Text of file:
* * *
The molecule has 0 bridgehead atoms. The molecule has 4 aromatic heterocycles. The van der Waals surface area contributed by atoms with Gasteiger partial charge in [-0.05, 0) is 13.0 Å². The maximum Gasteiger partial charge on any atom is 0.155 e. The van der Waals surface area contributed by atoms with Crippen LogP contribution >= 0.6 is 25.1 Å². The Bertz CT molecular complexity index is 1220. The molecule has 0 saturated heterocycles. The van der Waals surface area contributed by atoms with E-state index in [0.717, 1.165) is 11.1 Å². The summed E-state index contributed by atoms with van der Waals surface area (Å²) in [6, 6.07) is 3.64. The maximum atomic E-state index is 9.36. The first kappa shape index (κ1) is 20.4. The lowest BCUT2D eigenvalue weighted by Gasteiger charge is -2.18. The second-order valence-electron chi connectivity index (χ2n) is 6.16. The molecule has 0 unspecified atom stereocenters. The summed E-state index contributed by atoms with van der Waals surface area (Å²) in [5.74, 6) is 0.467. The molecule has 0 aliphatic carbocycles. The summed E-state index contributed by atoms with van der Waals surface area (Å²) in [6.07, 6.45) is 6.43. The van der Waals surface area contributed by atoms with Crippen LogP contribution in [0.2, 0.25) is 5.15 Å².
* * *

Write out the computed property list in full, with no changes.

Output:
The molecule has 0 bridgehead atoms. The molecule has 4 aromatic heterocycles. The van der Waals surface area contributed by atoms with Gasteiger partial charge in [-0.05, 0) is 13.0 Å². The maximum Gasteiger partial charge on any atom is 0.155 e. The van der Waals surface area contributed by atoms with Crippen LogP contribution >= 0.6 is 25.1 Å². The Bertz CT molecular complexity index is 1220. The molecule has 0 saturated heterocycles. The van der Waals surface area contributed by atoms with E-state index in [0.717, 1.165) is 11.1 Å². The summed E-state index contributed by atoms with van der Waals surface area (Å²) in [6, 6.07) is 3.64. The maximum atomic E-state index is 9.36. The first kappa shape index (κ1) is 20.4. The lowest BCUT2D eigenvalue weighted by Gasteiger charge is -2.18. The second-order valence-electron chi connectivity index (χ2n) is 6.16. The molecule has 0 unspecified atom stereocenters. The summed E-state index contributed by atoms with van der Waals surface area (Å²) in [5.74, 6) is 0.467. The molecule has 0 aliphatic carbocycles. The summed E-state index contributed by atoms with van der Waals surface area (Å²) in [6.07, 6.45) is 6.43. The van der Waals surface area contributed by atoms with Crippen LogP contribution in [0.2, 0.25) is 5.15 Å².